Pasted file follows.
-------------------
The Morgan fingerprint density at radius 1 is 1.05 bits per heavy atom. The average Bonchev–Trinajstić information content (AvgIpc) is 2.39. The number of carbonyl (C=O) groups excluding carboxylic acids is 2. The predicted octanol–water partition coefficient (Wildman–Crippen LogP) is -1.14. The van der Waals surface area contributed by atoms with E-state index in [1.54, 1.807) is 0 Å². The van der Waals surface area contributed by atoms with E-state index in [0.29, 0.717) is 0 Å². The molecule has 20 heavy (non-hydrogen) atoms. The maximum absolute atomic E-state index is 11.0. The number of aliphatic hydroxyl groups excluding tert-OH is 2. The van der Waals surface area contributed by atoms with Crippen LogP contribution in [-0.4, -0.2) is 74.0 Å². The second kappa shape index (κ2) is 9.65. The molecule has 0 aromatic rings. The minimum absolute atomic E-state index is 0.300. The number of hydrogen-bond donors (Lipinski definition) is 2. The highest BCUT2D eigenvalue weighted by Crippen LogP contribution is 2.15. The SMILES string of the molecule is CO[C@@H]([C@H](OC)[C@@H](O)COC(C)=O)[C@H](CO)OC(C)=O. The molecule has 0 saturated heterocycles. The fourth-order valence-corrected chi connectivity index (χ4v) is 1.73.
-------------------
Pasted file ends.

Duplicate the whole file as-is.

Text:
The Morgan fingerprint density at radius 1 is 1.05 bits per heavy atom. The average Bonchev–Trinajstić information content (AvgIpc) is 2.39. The number of carbonyl (C=O) groups excluding carboxylic acids is 2. The predicted octanol–water partition coefficient (Wildman–Crippen LogP) is -1.14. The van der Waals surface area contributed by atoms with E-state index in [1.54, 1.807) is 0 Å². The van der Waals surface area contributed by atoms with E-state index in [0.29, 0.717) is 0 Å². The molecule has 20 heavy (non-hydrogen) atoms. The maximum absolute atomic E-state index is 11.0. The number of aliphatic hydroxyl groups excluding tert-OH is 2. The van der Waals surface area contributed by atoms with Crippen LogP contribution in [-0.4, -0.2) is 74.0 Å². The second kappa shape index (κ2) is 9.65. The molecule has 0 aromatic rings. The minimum absolute atomic E-state index is 0.300. The number of hydrogen-bond donors (Lipinski definition) is 2. The highest BCUT2D eigenvalue weighted by Crippen LogP contribution is 2.15. The SMILES string of the molecule is CO[C@@H]([C@H](OC)[C@@H](O)COC(C)=O)[C@H](CO)OC(C)=O. The molecule has 0 saturated heterocycles. The fourth-order valence-corrected chi connectivity index (χ4v) is 1.73.